Conservative columnist links all Republicans to the attack on Lafayette Square
President Donald Trump (screengrab)

Monday afternoon, President Donald Trump decided to walk across Lafayette Square for a photo-op. To get there, however, it took an outright battle with mounted park police, police covered in body armor and rattled Secret Service members who had just rushed the president to the bunker several nights before. Armed with semi-automatic weapons and military gear, they staged a siege on Lafayette Square against unarmed hippies, woke whites and people of color, again, forced to fight for justice.


Writing for the Washington Post Wednesday, conservative columnist Max Boot attacked Attorney General Bill Barr, who accepted responsibility for demanding that demonstrators be tear-gassed, beaten and shot with rubber bullets. Like Bull Conor ordering fire hoses on students marching in Birmingham, Alabama, Barr's attack on Lafayette Square for a photo-op proved he is willing to do what it takes to stroke the fractured ego of a president forced to cower in a bunker.

"As soon as protests over the death of George Floyd began sweeping America, Barr was quick to conflate peaceful demonstrators with dangerous looters," wrote Boot. "Without citing any evidence, the attorney general claimed that 'the violence is planned, organized and driven by anarchic and far-left extremist groups using Antifa-like tactics.' This has now become Trump’s mantra — it’s all the fault of 'the ANTIFA led anarchists' — as it was once an article of faith for Lyndon B. Johnson and Richard M. Nixon that communists were behind antiwar and civil rights protests."

As the Department of Homeland Security secretary pointed out Wednesday, it was violent troublemakers trying to stir up trouble amid peaceful protests.

Boot noted that national security adviser Robert O'Brien was just as culpable after announcing that there is no “systemic racism” in law enforcement. As Trump crawled out of his fraidy hole for his "sashay of shame" to stand in front of a church, Defense Secretary Mark Esper and Joint Chiefs Chair Gen. Mark Milley stood beside him. Hours earlier, Esper told governors to “dominate the battlespace” of America’s cities.

Esper and Milly are backing off, after being denounced so heavily and very few Republicans willing to denounce the move, saying instead that they were late for lunch or didn't "see" anything about it.

Boot called it a "long-overdue sign of independence from a defense secretary who — from shifting Pentagon funds to build a border wall to refusing to reinstate Navy Capt. Brett Crozier of the USS Theodore Roosevelt — has, until now, been a Trump enabler. Naturally, Esper’s hint that he has a backbone at all has placed his job in danger."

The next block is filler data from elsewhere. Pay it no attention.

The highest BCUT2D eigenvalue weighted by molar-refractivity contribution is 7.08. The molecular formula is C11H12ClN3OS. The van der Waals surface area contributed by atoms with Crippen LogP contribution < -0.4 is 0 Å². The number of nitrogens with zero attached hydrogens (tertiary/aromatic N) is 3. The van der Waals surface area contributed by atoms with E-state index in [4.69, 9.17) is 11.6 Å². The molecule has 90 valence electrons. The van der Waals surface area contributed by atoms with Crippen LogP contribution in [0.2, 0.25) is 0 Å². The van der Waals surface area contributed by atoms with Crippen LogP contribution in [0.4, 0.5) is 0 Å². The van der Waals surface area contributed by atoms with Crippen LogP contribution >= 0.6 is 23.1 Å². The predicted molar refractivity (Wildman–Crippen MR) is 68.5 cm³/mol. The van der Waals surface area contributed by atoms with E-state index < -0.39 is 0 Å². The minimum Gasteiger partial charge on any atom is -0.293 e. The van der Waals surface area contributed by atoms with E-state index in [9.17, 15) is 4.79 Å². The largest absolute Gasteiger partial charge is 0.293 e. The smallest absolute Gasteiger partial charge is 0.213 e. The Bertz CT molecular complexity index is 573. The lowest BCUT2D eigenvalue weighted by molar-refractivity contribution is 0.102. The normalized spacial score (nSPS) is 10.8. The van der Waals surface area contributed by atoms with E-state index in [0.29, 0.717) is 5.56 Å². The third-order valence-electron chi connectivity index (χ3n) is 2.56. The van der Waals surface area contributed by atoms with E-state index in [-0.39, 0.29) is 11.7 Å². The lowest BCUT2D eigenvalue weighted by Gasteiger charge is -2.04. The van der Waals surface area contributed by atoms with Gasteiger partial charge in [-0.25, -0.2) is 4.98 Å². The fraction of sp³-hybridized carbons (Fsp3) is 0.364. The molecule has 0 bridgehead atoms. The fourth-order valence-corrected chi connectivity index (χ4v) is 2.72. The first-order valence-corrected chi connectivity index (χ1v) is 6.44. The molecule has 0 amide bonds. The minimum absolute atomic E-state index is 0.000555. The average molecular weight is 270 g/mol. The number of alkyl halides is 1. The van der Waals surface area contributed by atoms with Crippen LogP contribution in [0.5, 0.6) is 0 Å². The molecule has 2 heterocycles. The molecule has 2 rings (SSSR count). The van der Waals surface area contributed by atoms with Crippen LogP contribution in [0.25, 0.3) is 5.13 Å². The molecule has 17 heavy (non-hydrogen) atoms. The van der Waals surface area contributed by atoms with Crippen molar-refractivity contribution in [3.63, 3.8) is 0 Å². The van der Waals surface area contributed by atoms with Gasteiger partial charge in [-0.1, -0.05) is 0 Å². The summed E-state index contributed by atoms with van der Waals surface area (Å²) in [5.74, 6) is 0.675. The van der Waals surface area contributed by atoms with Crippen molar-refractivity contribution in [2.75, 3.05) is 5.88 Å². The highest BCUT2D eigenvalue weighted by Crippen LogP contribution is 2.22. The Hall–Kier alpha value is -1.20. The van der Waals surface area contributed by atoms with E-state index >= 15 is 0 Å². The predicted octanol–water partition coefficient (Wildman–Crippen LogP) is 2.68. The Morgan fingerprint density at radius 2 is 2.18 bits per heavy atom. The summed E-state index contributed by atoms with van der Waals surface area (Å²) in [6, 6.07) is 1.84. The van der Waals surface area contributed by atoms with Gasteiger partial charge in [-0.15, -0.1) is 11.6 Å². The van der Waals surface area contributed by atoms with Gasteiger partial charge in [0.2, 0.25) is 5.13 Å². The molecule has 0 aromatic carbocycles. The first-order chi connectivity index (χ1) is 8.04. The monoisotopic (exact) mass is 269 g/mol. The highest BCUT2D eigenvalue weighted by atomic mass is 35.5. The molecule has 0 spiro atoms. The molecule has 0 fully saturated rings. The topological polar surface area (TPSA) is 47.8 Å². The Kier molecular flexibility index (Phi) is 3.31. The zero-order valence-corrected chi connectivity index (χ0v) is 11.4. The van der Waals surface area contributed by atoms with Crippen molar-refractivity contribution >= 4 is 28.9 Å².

He noted that it isn't a risk that "Republican invertebrates" are willing to run with.

"Only a few Republicans expressed even the mildest disagreement. Sen. Susan Collins (R-ME), infamous as a font of ineffectual criticism, said it was 'painful' to watch peaceful protesters being gassed," wrote Boot. "It is also painful to watch so many Republicans who had the opportunity to impeach and remove Trump refuse to grapple with their own complicity — or to do anything, even now, to rectify their cravenness. Sen. Lindsey O. Graham (R-S.) effortlessly segued from expressing disappointment with events in Lafayette Square (it was 'a bad night') to launching Senate Judiciary Committee hearings into the deranged 'Obamagate' conspiracy theory that Trump has been promulgating in his effort to win reelection."

He went on to call it "impressive" to watch the speed with which the GOP evolved from calling the move tyranny to proclaiming "Send in the troops" as Sen. Tom Cotton (R-AR) did in the New York Times Wednesday.

"By contrast, when gun-waving white extremists terrorized the Michigan Legislature last month to protest public health decrees, Trump advocated a policy of appeasement. 'The Governor of Michigan should give a little, and put out the fire,' he tweeted. Now, Trump is stoking the fires of racial discord as out-to-lunch Republicans pretend not to notice," Boot closed, quoting Atlantic writer Anne Applebaum saying "history will judge the complicit."

"But we don’t have to wait for the judgment of history. Voters can and should deliver their own judgment on Nov. 3: Vote out Trump’s collaborators. Every single one," he explained.

Read the column at the Washington Post.